Despite this, retention is far more important for increasing your company’s revenue for a longer period than acquisition alone. Keeping customers for longer creates two huge benefits for your business’s ability to grow:
- First, you generate revenue from each customer over a longer time period, especially if your product is monetized via a monthly fee or advertising.
- Second, the longer customers stick with you, the more likely they are to refer friends and colleagues, producing long-term, organic growth for your business.
Dave McClure’s Startup Metrics for Pirates breaks down startup growth into five super-metrics: Acquisition, Activation, Retention, Referral, and Revenue. The first two items are prerequisites for; retention and referrals are the sources of your startup’s growth over the long term.
Remember, it’s far cheaper to retain a customer than to acquire a new one. It’s also far cheaper to win over a customer through word of mouth than it is to market aggressively, whether through paid advertising or direct sales. When you use NPS for your startup, it greatly helps do both.
NPS puts you in a retention mindset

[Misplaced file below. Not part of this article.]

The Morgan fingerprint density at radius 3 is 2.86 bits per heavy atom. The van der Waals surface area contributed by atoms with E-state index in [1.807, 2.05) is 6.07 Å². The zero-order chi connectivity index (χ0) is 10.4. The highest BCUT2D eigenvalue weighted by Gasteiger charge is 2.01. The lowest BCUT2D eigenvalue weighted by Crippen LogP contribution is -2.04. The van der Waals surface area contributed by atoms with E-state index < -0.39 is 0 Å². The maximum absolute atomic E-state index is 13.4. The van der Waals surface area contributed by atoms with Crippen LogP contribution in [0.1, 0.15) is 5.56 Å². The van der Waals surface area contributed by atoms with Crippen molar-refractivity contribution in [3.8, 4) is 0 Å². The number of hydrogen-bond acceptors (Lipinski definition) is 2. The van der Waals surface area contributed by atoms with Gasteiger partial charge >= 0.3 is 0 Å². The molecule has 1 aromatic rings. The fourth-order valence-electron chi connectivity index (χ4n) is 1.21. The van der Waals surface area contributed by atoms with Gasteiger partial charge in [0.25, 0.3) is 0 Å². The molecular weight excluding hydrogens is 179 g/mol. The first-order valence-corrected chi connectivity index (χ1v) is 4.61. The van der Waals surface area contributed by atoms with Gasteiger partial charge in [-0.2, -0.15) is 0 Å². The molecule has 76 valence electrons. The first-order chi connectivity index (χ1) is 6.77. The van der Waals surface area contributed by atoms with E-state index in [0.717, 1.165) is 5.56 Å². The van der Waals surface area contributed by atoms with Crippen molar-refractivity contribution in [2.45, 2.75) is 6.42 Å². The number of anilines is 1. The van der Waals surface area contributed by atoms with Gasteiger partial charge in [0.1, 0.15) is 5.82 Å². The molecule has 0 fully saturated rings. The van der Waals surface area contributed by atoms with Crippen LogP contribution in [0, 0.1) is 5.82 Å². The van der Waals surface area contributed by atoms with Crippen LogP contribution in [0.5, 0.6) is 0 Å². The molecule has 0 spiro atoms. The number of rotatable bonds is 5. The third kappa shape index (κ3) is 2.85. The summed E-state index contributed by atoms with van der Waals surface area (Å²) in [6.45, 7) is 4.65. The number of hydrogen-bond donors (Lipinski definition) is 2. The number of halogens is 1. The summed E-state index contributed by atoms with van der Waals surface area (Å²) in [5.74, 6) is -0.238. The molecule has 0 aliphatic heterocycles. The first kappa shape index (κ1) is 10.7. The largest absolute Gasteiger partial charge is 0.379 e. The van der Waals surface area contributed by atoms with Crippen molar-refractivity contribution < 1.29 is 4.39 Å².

Focus on growth metrics like your conversion rate or average cost per acquisition and it will be easier to build your marketing around acquisition, not growth.
Focus on Net Promoter Score and it will be easier to get into a retention mindset, where keeping your customers is just as important as acquiring them in the first place. This shift in priorities has an immense effect on your ability to keep making your product better.
Instead of asking yourself “How can I acquire more customers?”, you’ll start to ask yourself how you can retain more customers.
It also has an effect on your users. Since NPS measures the enthusiasm people have for your product and groups them into Detractors, Passives, and Promoters based on their feedback, it’s an excellent tool for identifying and mobilizing customers who want to market for you.
When a customer responds with a score of 9-10, they’re not just indicating that they’re satisfied with your product — they’re stating that they’re actively interested in promoting it. Mobilize these brand advocates and you’ll get a valuable asset for expanding your growth.
There are several ways to put your promoters to work. You can send a follow-up email to your Promoters with an incentive for referring their friends and colleagues. You can encourage them to talk about your product or business on social media.
You can ask them to write or film a public review of your product, reach out to their customers (if you offer a B2B product or service) or link back to your website. Depending on your goals, you could benefit from several of these potential actions.